When Don returns to the office on Monday morning, we hear a beautiful but slow, haunting passage of Mad Men background music that expresses Don’s mood as he walks in and sees several employees he doesn’t recognize. Eventually Don sees the familiar face of Roger’s secretary, who says she has no idea when Roger will be in. Don tells her he has a meeting with Roger, but that he’ll keep himself occupied until Roger arrives. Soon Don is observed by several employees who know him and are surprised to see him, including Mike, Stan, Lou, Peggy, and Dawn. Many of them ask what he’s doing there, and it becomes obvious that Roger has told no one that he invited Don back. Meanwhile, Mike invites Don to work with him on a creative project for client Chevalier Noir, and Don goes along. Don also asks the creative team to catch him up with what’s been happening in their department. When Lou realizes this is happening, he suddenly calls a meeting of the creative team in his office, thus leaving Don to sit by himself. The usually tactless Mike says, “Sorry Don.”

 When Joan and Ken enter the office and see Don, Joan is coldly cordial and then heads straight to Bert Cooper’s office to report Don’s intrusion. When Joan tells Bert about Don’s presence, she adds, “He says he’s waiting for Roger.” Ken, on the other hand, is personally friendly, telling Don about his new baby boy, Eddie. Ken shows Don a picture of when he took Eddie to the carousel in Central Park, and he tells Don, “The carousel always reminds me of you.”

 Finally, Roger arrives at work, drunk. Don complains that nobody expected him, and Roger goes off: “I don’t have to tell anyone. My name is on the door. I’m the president of this agency.” Don demands, “Now call a damn meeting.” Meanwhile, Lou talks to Jim Cutler and worries that he’s going to be fired now that Don’s back. However, Jim Cutler says he’ll find out what’s going on and assures him they’re going to ask Don to leave.

 Up in Bert Cooper’s office, the partners argue about Don’s status. Jim Cutler believes Don has already been fired, but Roger insists that Don was merely put on temporary leave. Joan claims that leave was only a way of ushering Don out to give him a chance to retain his dignity and land another job, but Bert Cooper says he didn’t necessarily think Don was fired. Jim argues to keep Lou (instead of Don), describing Lou as “adequate,” but wants to talk about firing Harry Crane after an earlier encounter that day. In that encounter, Jim asked Harry to help him deal with a client impressed with an ad agency competitor that had an in-house computer, and Harry supplied enough smooth talk/BS to save Jim from embarrassment and keep the client mildly interested in Sterling Cooper; however, after the client left,  Jim confronted Harry for being dishonest. Hearing Jim’s demand to ax Harry, Roger says, “He’s gone” without realizing that Jim is off-base or understanding the value of Harry’s talents. The partners next argue about whether keeping or firing Don is a financial issue, and ultimately Roger explains that Don is a partner and would need to be bought out, and that if they fire Don they will lose their non-compete agreement, a scary notion for them because of Don’s prodigious talent. Roger bemoans their current lack of creative output, whereas Jim complains that they’re too dependent on creative personalities.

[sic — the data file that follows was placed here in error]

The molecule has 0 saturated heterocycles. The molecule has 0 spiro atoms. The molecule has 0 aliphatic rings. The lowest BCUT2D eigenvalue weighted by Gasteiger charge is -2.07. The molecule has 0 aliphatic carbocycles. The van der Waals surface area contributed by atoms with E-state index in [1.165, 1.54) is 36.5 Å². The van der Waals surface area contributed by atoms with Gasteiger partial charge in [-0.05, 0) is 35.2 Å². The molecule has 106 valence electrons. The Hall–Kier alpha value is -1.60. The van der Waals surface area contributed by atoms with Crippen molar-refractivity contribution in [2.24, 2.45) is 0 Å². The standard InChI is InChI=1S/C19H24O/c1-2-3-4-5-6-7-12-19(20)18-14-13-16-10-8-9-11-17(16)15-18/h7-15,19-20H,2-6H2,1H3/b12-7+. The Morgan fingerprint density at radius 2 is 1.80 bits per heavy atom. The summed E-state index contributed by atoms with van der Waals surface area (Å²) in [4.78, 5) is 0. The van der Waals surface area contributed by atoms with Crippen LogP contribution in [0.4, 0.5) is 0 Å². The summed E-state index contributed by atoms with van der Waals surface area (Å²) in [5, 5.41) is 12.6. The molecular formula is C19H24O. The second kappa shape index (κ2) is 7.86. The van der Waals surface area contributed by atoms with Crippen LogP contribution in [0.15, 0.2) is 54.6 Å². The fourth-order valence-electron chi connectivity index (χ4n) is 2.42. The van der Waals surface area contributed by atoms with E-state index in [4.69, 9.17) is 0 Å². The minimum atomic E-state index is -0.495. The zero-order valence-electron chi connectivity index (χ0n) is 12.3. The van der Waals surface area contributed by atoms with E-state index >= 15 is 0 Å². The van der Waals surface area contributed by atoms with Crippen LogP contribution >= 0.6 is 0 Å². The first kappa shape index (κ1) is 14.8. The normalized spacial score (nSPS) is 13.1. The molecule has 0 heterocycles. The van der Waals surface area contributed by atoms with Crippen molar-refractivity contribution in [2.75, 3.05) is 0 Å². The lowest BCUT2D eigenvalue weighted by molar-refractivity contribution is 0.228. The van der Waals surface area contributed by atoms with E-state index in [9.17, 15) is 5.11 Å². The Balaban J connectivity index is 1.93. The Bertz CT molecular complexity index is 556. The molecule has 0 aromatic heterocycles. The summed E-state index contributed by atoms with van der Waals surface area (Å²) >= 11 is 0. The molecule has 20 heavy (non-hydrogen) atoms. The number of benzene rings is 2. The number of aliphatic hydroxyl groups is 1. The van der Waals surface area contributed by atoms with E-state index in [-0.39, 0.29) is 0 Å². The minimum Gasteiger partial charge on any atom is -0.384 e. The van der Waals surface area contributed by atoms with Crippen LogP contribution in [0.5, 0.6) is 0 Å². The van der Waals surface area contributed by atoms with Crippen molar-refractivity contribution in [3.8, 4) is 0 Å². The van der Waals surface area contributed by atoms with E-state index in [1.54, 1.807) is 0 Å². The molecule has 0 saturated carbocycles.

While Don waits to be brought in to this meeting, Peggy enters the room where Don is waiting. Peggy is already upset that her St. Joseph’s/Rosemary’s Baby ad did not snag a Clio nomination, whereas one of Mike’s ads has been nominated. Seeing Don, Peggy asks coldly how his day has been and whether he’s coming back. Then she says, “Well, I can’t say that we miss you” and walks away, with Don replying, “Thank you, Peggy.”

 Dawn comes to get Don and brings him to Bert’s office where the partners, sans Pete and Ted, await. Bert announces: “We’ve come to the conclusion that we want you to come back to work.” Don replies: “I’m pleased to hear that.” Then they spell out the stipulations for continuing his employment and avoiding the loss of his partner status along with termination. The stipulations include not being alone with clients, sticking to a board-approved script with clients, using Lane’s old office, not drinking alcohol at the office for the most part, and reporting to Lou Avery. Don consents.

Betty’s story begins at a restaurant where she’s having lunch with her old friend and neighbor, Francine, who now works three days a week at a travel agency. Francine tries in vain to explain to Betty why she wants to work there. Betty wonders, “Doesn’t Carlton complain?” and Francine replies that he likes the extra money. Betty has trouble understanding Francine’s viewpoint and, when Francine’s not looking, Betty gives her a disapproving and skeptical look.

Next, Betty is at home in the kitchen while her housekeeper is interacting with and caring for Bobby and Gene. The housekeeper tells Betty that Bobby has a field trip to a farm coming up and that Betty needs to sign a permission form for it. Betty decides to step in and go along with Bobby as a chaperon, instead of allowing the housekeeper to play that role. Bobby is surprised and excited.